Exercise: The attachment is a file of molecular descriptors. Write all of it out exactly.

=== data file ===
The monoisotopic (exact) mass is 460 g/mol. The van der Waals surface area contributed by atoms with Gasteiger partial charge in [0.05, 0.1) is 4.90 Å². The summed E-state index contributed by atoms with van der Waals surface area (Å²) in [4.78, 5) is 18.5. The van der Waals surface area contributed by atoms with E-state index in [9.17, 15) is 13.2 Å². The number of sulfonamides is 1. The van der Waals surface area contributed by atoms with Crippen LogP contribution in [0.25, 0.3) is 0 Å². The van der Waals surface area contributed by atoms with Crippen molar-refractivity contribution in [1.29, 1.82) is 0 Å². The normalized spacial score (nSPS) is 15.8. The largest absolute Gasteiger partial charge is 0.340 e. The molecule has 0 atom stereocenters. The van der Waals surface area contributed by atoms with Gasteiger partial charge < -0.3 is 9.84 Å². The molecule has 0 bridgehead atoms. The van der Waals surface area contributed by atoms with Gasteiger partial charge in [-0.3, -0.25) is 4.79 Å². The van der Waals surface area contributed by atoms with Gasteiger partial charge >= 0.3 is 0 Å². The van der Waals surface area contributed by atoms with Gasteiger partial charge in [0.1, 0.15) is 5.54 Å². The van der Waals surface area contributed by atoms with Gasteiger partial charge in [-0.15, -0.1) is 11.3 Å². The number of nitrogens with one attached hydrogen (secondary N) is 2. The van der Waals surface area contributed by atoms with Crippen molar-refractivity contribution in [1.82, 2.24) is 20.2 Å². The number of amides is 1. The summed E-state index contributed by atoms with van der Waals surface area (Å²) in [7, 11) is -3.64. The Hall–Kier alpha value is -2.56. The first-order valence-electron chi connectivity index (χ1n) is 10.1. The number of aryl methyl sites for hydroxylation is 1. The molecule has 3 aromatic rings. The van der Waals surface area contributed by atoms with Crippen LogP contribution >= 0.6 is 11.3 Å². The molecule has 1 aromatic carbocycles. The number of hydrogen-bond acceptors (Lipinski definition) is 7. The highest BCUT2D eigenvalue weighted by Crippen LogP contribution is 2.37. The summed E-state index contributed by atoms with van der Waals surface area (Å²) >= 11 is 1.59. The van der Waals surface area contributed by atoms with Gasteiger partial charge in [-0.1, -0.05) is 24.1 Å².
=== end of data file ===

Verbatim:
The monoisotopic (exact) mass is 460 g/mol. The van der Waals surface area contributed by atoms with Gasteiger partial charge in [0.05, 0.1) is 4.90 Å². The summed E-state index contributed by atoms with van der Waals surface area (Å²) in [4.78, 5) is 18.5. The van der Waals surface area contributed by atoms with E-state index in [9.17, 15) is 13.2 Å². The number of sulfonamides is 1. The van der Waals surface area contributed by atoms with Crippen LogP contribution in [0.25, 0.3) is 0 Å². The van der Waals surface area contributed by atoms with Crippen molar-refractivity contribution in [1.29, 1.82) is 0 Å². The normalized spacial score (nSPS) is 15.8. The largest absolute Gasteiger partial charge is 0.340 e. The molecule has 0 atom stereocenters. The van der Waals surface area contributed by atoms with Gasteiger partial charge < -0.3 is 9.84 Å². The molecule has 0 bridgehead atoms. The van der Waals surface area contributed by atoms with Gasteiger partial charge in [-0.3, -0.25) is 4.79 Å². The van der Waals surface area contributed by atoms with Gasteiger partial charge >= 0.3 is 0 Å². The van der Waals surface area contributed by atoms with Gasteiger partial charge in [0.1, 0.15) is 5.54 Å². The van der Waals surface area contributed by atoms with Gasteiger partial charge in [-0.15, -0.1) is 11.3 Å². The number of nitrogens with one attached hydrogen (secondary N) is 2. The van der Waals surface area contributed by atoms with Crippen molar-refractivity contribution in [1.82, 2.24) is 20.2 Å². The number of amides is 1. The summed E-state index contributed by atoms with van der Waals surface area (Å²) in [7, 11) is -3.64. The Hall–Kier alpha value is -2.56. The first-order valence-electron chi connectivity index (χ1n) is 10.1. The number of aryl methyl sites for hydroxylation is 1. The molecule has 3 aromatic rings. The van der Waals surface area contributed by atoms with Crippen LogP contribution >= 0.6 is 11.3 Å². The molecule has 1 aromatic carbocycles. The number of hydrogen-bond acceptors (Lipinski definition) is 7. The highest BCUT2D eigenvalue weighted by Crippen LogP contribution is 2.37. The summed E-state index contributed by atoms with van der Waals surface area (Å²) >= 11 is 1.59. The van der Waals surface area contributed by atoms with Gasteiger partial charge in [-0.1, -0.05) is 24.1 Å².